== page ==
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Nautical ID 2021 - LEADERBOARD

Colorful new book engages students as rockfish stewards

by NOAA Fisheries 6 Sep 14:50 UTC
A type of rockfish, bocaccio take 20 years to mature and can live longer than 120 years. © Adam Obaza / Paua Marine Research Group

Threatened and endangered rockfish are swimming out of the depths of Puget Sound and into classrooms through a colorful new book. It engages students in the curious and fascinating lives of these charismatic species.

The fully illustrated, 30-page book is free to schools in the Puget Sound region. The companion curriculum explains the prominent role of rockfish in the marine ecosystem throughout their distinct life stages. It highlights endangered bocaccio and threatened yelloweye rockfish which were listed under the Endangered Species Act in 2010. They are some of the longest-lived fish in the ocean that may live to nearly 150 years old!

"Rockfish may not be the most obvious focus of a book for kids, but they are some of the most interesting species in the region and this book is a masterpiece in telling that story," said Dan Tonnes. Tonnes was NOAA Fisheries' recovery coordinator for rockfish in Puget Sound for many years.

The book was born from the promise of improved stewardship of the fish, which was the focus of research by Jennifer Sawchuk of the University of Washington. She surveyed anglers across Puget Sound. She found that the more they know about rockfish biology, the more likely they are to support conservation measures to help protect and recover the fish.

Engaging the next generation

Sawchuk's finding led to years of outreach efforts, such as:

  • Placing large signs at boat ramps
  • Explaining research and management efforts to angling groups and conservation organizations throughout the region
  • Producing multimedia materials from pamphlets to videos to engage and inform diverse audiences

Many of these efforts targeted students, who will become the next generation of anglers, divers, and scientists. The book became the centerpiece of the effort to reach, engage, and inform younger students from kindergarten to sixth grade.

"Connecting youth in the region to long-term recovery efforts for a species they aren't likely to encounter very often is difficult. There was a real need for a vehicle to do so, and a confluence of factors came together in support of the book," said Dayv Lowry, who recently took over from Tonnes as rockfish recovery coordinator.

Tonnes identified author and artist Claudia Makeyev as a strong candidate to develop the book, and a partnership was born. She worked with NOAA Fisheries to make the book an educational reality. She is also a marine biologist who studied West Coast rockfish at NOAA Fisheries' Southwest Fisheries Science Center. Makeyev had both the science knowledge and artistic ability to tell the rockfish story. She wove the biological details with colorful drawings and personal touches including engaging tales of mermaids and sea stars to draw students into the story.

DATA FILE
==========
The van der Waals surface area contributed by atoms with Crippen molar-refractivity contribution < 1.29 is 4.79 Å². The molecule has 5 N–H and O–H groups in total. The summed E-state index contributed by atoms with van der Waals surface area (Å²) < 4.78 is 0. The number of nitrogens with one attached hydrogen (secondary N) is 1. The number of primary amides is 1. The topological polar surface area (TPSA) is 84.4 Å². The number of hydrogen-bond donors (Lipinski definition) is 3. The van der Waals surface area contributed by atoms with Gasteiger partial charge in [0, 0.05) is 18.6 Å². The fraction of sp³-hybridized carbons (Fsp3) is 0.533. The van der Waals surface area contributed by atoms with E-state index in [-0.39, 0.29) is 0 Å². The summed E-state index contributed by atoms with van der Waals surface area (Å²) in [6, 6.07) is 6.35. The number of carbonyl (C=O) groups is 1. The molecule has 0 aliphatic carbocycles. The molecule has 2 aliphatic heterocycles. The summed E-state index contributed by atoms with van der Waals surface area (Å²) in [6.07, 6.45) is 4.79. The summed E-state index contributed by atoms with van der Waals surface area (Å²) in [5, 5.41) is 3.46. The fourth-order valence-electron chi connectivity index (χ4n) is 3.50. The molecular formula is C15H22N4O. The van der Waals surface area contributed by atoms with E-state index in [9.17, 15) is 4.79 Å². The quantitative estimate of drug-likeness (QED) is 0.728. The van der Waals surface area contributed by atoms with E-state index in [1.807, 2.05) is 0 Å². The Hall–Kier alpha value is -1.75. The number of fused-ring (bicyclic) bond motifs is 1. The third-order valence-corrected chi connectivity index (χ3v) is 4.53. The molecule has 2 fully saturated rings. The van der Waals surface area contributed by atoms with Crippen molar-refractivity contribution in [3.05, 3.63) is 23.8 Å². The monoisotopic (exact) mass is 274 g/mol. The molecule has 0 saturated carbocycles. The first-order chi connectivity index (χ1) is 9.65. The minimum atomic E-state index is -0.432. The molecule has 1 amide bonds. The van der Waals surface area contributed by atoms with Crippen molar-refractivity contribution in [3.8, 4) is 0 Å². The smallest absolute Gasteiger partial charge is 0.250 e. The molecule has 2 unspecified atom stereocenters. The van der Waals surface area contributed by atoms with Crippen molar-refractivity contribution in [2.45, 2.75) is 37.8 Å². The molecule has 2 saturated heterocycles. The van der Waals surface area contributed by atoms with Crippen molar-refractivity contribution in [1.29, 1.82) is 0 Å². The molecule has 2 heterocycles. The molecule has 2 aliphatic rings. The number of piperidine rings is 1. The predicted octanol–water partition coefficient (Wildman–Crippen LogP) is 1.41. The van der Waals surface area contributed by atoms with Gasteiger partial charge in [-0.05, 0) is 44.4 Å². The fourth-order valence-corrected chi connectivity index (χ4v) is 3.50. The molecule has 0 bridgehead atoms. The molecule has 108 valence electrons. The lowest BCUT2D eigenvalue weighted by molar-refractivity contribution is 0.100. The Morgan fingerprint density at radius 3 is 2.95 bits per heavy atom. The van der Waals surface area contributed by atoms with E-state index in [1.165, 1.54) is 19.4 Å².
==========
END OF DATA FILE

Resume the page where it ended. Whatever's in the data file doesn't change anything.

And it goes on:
"As a tried-and-true fish nerd, this is the book I wish I had as a kid," Makeyev said. "It's science, and fish, and some fun, and it's all wrapped up together."

Makeyev's work toward her master's degree examined marine protected areas. She later worked with NOAA Fisheries scientists Mary Yoklavich and Jan Mason at SWFSC's laboratory in Santa Cruz. For example, she helped Mason analyze West Coast groundfish landings to assess the effectiveness of Rockfish Conservation Areas. These areas were established to help rebuild the species after many rockfish species collapsed off the West Coast.

Many rockfish populations have turned out to be more resilient than expected. Many have recovered from depressed levels much faster than predicted once managers adopted protections to conserve the species. Support for progressive fisheries management depends on the public understanding and appreciating such successes.

Ecological building block

To get the drawings of underwater scenes just right, Makeyev reviewed underwater footage. It was taken from small remotely operated vehicles used to survey rockfish habitat, including kelp environments where juvenile rockfish find refuge. She also studied photos of tiny larval rockfish, which provide food for many juvenile fish species including salmon and steelhead. That helped her accurately depict the ecological role of the species, a building block in the foundation of the food web that feeds many economically important species.

The book weaves the unique role of rockfish with ecological concepts such as:

  • Habitat types
  • Life cycles and morphology of fish
  • Predator-prey relationships

Together, these elements tell the story of the species and their environment. These colorful examples and companion lessons help teachers bring concepts of scientific data collection, ecological connectivity, and responsible management of fishery resources to life.

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